Diversity, equity, and inclusion are woven throughout the resident didactic curriculum. Each year, our faculty give lectures on the state of diversity in dermatology, and the importance of diversity in dermatology paired with implicit bias testing. While we have specialized lectures on various aspects of DEI, frequent content review for opportunities to be more inclusive, regardless of lecture topic, is prioritized. In addition to the talks given by our faculty, we also regularly invite experts from other departments within Michigan Medicine to speak on subjects such as transgender patient care, and skin findings in child abuse. Furthermore, multiple visiting professors are invited each year to speak on their areas of expertise in DEI and dermatology. Talks have ranged from disparities outcomes in dermatologic surgery, to innovative treatment of hair disorders, to dermatologic treatment of patients with disabilities.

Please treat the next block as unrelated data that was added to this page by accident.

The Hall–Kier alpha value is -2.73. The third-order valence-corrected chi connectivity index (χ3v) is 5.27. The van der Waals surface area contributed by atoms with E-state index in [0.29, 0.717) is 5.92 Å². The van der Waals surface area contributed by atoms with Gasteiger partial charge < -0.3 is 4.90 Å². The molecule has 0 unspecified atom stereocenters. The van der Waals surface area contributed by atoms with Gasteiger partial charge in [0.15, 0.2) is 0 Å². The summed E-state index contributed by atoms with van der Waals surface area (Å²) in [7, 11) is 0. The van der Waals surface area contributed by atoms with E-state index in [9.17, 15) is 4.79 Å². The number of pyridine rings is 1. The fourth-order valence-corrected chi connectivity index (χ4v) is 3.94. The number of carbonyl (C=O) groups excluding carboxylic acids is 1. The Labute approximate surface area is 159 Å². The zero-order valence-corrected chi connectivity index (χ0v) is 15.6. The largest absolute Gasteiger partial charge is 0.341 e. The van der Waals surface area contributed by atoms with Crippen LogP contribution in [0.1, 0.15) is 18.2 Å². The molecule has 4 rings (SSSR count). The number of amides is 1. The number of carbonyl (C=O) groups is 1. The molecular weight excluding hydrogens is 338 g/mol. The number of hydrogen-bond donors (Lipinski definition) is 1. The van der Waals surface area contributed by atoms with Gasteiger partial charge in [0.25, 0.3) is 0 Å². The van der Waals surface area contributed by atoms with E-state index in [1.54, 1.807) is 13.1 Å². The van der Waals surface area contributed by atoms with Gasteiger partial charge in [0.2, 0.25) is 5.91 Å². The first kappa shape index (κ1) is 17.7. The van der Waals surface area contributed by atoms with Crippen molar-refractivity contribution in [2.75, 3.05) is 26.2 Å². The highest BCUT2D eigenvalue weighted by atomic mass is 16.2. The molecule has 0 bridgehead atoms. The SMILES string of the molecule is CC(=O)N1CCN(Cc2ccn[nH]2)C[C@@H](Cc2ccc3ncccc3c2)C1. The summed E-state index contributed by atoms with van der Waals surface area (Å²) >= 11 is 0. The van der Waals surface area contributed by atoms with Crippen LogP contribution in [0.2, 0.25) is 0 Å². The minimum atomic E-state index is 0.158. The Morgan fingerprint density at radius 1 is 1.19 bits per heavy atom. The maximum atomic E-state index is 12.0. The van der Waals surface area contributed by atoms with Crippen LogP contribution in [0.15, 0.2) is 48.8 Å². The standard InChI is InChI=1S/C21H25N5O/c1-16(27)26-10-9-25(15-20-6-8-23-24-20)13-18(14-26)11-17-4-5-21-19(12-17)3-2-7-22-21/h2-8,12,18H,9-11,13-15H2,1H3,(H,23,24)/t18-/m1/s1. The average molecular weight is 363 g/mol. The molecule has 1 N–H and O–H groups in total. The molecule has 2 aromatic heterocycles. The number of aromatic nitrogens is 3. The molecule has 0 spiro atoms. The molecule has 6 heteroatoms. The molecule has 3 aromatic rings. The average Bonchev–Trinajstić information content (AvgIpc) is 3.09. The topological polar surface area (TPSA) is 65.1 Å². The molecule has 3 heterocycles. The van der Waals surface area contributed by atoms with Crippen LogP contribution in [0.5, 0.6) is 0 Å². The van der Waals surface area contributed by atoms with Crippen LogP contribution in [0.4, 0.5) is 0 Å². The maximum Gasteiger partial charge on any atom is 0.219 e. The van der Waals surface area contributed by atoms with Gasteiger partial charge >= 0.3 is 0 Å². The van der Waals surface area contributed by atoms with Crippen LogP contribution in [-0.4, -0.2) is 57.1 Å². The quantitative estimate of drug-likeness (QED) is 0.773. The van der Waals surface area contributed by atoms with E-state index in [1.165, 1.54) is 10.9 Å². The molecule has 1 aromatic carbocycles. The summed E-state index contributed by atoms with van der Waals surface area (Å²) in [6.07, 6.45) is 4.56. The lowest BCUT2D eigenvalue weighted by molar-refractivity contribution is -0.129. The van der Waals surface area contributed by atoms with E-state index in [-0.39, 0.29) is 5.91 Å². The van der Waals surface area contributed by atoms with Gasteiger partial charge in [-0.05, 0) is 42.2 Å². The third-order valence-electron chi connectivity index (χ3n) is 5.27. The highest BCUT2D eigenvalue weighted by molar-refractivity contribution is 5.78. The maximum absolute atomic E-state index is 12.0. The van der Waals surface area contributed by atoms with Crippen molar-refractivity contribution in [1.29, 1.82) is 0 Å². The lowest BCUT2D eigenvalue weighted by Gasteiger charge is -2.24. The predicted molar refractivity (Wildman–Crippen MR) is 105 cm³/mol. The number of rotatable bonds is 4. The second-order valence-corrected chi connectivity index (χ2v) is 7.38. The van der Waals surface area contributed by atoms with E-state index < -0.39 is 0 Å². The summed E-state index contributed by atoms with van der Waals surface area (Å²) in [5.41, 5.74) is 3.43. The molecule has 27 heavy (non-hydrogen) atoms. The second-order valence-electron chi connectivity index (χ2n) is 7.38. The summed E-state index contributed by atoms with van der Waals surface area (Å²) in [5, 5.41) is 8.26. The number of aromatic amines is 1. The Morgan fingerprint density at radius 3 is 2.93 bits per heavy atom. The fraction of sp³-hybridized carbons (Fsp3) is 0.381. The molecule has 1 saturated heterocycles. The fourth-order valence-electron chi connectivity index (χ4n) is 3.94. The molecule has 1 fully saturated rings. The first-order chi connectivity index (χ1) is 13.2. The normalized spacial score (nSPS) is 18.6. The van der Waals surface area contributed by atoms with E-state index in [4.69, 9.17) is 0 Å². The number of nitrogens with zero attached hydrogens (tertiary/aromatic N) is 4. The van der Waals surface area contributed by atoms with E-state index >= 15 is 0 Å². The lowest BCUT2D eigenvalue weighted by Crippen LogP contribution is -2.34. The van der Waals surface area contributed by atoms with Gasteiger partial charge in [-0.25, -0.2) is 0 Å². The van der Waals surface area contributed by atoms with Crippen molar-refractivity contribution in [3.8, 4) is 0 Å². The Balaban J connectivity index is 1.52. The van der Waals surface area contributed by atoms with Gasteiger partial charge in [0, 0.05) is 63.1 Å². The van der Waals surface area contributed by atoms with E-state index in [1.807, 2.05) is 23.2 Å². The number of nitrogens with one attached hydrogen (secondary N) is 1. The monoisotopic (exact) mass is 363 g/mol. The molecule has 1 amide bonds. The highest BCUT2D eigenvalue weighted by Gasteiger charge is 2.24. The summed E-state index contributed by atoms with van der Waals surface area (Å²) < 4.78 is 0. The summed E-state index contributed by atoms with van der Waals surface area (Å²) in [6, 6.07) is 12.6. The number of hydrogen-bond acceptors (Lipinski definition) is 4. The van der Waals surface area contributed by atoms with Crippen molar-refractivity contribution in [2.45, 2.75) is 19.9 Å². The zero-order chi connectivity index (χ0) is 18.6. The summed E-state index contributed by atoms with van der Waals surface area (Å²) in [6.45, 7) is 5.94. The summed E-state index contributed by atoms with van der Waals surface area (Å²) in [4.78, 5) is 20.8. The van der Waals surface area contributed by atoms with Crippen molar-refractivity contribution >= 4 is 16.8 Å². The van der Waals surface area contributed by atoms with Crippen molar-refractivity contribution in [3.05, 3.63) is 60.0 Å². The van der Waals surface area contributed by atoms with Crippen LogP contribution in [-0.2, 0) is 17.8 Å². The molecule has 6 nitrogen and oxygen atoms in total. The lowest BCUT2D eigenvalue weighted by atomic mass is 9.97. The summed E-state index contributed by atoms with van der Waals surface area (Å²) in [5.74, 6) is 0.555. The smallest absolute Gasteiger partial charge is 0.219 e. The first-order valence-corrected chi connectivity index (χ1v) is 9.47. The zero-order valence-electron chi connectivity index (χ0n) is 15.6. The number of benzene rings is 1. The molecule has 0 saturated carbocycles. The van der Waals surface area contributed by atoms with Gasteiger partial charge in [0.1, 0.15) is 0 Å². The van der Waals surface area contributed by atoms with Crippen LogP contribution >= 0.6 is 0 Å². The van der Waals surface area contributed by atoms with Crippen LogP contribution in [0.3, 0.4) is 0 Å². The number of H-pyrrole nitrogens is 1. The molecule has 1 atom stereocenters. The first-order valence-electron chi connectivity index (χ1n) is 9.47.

Annual MLK Visiting Professor

Annually, the department invites a leading dermatologist to provide the Reverend Dr. Martin Luther King, Jr. Lecture to clinical faculty, house officers and medical students addressing topics of health equity in dermatology, skin of color, and/or additional DEI work in honor of the life and work of Dr. King.

Recent MLK Visiting Professors:

  • 2023 - Ginette Okeye, MD, Professor and Chair of Dermatology, Howard University College of Medicine: "URM Faculty" and "Follicular Disorders in Men
  • 2022 - Jenna C. Lester, MD, Assistant Professor of Dermatology, University of California San Francisco School of Medicine: "Beyond the Diagnosis"